When I asked you, my lovely readers, to send me feedback, one comment I received requested a post on clinical trials. Well, your wish is my command! I’d like to introduce you to Molly McElwee Malloy, a Clinical Trial Coordinator and Certified Diabetes Educator at the Center for Diabetes Technology at the University Of Virginia. Not only does she work for a clinical trial, but she is a 15-year veteran of type 1 diabetes and has participated in the artificial pancreas clinical trial.
A Guest Post by Molly McElwee Malloy
Have you ever wondered what it’s like to be in a clinical trial? Maybe you’ve read an article recently and thought about volunteering? Let’s talk about it. First, where do you go to find out what clinical trials are actively recruiting subjects? Subjects, by the way, are what you are called when you volunteer for a trial. Here’s some websites that will help you find out what’s going on.
– JDRF’s Clinical Trial portal
– NIH’s NIDDK Clinical Trials portal
Now, let’s talk about contacting the research coordinator to find out more about the trial. The clinical research coordinator or CRC is your liaison to the study. They will make sure you are fully informed about the study to ensure you want to do it. After you have mutually agreed on your participation, you will go through a consenting process that can take some time. This is the part where if ANYTHING is remotely unclear you ask it. There are no dumb questions!!! You are volunteering your time and your body – it’s your right to understand each and every detail that will go on! If you ever feel like this process doesn’t happen to your satisfaction, there is a phone number required to be on each consent form where you can report this. Often it will be an Institutional Review Board or IRB phone number. It is your right as a research subject to be fully informed and feel secure in the knowledge that you know what is about to be asked of you.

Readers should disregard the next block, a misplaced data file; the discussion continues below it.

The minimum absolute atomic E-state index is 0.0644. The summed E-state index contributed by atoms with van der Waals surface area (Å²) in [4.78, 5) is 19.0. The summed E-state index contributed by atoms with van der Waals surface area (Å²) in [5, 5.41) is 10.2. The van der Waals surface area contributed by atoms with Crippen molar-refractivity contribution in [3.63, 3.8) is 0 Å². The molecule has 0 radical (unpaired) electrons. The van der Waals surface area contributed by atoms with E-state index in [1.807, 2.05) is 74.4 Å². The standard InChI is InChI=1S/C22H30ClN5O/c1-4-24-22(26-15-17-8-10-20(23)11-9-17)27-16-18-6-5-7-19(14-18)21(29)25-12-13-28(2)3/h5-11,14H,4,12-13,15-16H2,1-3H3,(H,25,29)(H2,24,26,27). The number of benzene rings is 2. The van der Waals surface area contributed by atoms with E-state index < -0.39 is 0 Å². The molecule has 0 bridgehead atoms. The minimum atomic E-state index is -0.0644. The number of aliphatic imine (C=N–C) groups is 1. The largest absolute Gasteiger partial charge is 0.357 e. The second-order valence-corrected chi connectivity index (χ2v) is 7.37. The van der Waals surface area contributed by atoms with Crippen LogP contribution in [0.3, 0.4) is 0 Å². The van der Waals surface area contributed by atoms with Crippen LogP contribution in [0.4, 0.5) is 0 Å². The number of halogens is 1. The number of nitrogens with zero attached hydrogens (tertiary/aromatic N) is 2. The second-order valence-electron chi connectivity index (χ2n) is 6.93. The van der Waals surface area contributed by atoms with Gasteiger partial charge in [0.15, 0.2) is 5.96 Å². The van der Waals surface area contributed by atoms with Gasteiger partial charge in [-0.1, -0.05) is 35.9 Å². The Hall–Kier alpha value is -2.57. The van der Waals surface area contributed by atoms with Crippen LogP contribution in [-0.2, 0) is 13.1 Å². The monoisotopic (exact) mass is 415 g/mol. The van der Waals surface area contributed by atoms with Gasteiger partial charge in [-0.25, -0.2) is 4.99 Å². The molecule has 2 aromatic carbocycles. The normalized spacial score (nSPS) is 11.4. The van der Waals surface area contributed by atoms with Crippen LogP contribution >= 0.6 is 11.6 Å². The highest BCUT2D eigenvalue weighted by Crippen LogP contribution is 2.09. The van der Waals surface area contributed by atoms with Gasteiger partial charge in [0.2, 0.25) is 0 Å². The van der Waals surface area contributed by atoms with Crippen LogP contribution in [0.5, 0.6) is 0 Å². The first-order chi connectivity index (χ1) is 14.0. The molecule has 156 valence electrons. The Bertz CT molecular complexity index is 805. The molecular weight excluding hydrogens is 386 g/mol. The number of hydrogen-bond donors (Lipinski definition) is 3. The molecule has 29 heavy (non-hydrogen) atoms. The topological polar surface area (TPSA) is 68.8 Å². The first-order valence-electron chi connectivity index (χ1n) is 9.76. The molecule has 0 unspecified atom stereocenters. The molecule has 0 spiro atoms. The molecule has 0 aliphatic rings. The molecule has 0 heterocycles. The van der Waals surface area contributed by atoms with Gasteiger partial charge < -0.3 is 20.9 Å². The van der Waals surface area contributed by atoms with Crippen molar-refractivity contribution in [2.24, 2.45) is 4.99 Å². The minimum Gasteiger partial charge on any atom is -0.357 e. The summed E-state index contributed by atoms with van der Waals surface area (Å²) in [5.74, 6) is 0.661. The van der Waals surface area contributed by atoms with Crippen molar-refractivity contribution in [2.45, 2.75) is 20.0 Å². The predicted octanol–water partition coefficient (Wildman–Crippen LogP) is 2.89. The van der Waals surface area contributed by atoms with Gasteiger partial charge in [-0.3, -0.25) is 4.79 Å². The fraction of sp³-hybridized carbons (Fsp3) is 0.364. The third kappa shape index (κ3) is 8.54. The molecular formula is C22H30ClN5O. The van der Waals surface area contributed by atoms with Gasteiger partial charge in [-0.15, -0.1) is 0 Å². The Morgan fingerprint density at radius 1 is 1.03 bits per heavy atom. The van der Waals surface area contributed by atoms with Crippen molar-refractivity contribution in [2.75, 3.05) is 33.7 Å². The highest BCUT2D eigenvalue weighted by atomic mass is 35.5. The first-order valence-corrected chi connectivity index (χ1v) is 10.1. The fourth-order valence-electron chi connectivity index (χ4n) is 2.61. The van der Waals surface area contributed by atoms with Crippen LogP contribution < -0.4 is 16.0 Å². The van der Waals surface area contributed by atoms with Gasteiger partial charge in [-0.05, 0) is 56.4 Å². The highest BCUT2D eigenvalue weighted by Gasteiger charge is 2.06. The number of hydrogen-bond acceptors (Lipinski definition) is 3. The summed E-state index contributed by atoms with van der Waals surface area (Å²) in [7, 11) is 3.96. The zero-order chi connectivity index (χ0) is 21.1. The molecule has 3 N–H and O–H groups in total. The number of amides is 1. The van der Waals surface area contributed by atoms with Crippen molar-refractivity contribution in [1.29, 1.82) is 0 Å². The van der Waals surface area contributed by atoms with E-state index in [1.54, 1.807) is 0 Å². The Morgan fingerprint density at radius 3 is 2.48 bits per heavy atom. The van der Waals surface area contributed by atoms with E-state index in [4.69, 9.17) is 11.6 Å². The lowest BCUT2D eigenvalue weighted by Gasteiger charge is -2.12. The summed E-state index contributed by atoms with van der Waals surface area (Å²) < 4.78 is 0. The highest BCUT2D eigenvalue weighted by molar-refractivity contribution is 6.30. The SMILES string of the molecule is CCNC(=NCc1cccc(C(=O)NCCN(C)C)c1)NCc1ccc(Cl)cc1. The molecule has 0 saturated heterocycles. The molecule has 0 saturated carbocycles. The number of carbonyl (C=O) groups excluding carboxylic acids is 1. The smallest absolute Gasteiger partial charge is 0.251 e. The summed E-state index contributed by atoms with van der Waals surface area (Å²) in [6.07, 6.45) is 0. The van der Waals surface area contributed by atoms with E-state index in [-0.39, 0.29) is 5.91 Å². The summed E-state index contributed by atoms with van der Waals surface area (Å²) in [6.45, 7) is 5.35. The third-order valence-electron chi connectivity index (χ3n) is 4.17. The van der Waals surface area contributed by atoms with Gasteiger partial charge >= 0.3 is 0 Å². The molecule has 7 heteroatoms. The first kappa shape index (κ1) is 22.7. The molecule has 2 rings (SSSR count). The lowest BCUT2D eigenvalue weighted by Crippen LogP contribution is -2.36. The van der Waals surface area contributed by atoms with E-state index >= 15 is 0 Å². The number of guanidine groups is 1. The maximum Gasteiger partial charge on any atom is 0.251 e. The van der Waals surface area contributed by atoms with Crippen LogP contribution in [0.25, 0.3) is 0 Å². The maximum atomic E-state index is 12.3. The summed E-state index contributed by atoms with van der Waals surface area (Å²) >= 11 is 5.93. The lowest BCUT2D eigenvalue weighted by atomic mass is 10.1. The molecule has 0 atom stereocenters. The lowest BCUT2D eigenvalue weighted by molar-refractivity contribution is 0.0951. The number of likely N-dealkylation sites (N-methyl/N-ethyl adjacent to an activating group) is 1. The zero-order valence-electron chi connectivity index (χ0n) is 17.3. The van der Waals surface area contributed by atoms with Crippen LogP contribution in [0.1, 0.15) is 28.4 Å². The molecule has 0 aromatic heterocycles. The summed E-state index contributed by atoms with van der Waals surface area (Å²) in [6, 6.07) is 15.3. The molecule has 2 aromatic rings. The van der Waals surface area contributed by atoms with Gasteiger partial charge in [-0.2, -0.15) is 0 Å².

All clinical trials have inclusion and exclusion criteria that must be met. There are good reasons for these conditions to protect both you and the research. When you volunteer for a trial, you are giving your time and body for the project. We want to roll out the red carpet and accommodate you. Here’s the reality – clinical trials are typically funded by grants and they don’t often offer to expense your travel arrangements. Clinical trial coordinators often are juggling the schedule of the facility, the physicians, nurses and other team members that need to be present. Lots of times all of these things bend to fit when and where subjects are available. However, all of these things must have a compatible schedule. I am often astounded when all these aspects align and am eternally grateful to everyone who makes it happen. We can’t do research without you!
Once you begin there will be certain things required of you. Just as it is imperative that the research coordinator be thorough with you and your questions, it’s equally important that you do your best to give accurate information and follow the directions given to you. It’s truly a missed opportunity if you don’t. Your data matters and we don’t ask for things we don’t need. Do your best to fulfill your end of the research.
In my job, I coordinate artificial pancreas clinical trials. Before coming to work at the Center for Diabetes Technology I participated in some very early clinical trials of a closed loop artificial pancreas system. At the time, blood draws were done IV and the system was run by a laptop computer. My BG numbers were amazing. I remember eating a bagel and not being high afterwards (can you do that?). It took a lot of blood draws, eating prescribed foods at prescribed times, but the results were worth it. I got to forget about my diabetes for 24 hours. After that I realized how much time I spent thinking about my diabetes and how much we needed a better system. It was one of the reasons I went back to school to get my RN (and later my CDE) and started working at the Center. I want a system that gives everyone with diabetes the freedom to manage their diabetes without losing their minds. You know what I’m talking about – managing type 1 diabetes is the equivalent of trying to hit a moving target. You’ll get it right sometimes and other times you’ll be way off mark. We need a better treatment option and so I’m very excited to be working on this project!
I encourage everyone who wants better treatment options for diabetes to get involved in some way to support research. Maybe for you it’s joining a walk or volunteering time with ADA or JDRF. One of my favorite things about the diabetes community is that we stick together and work hard for a better tomorrow. We know diabetes stinks; we want to have the best treatment options available to make diabetes easier. We all benefit when we work together.
If you’re interested in finding out more about the artificial pancreas clinical trial at UVA, for more info.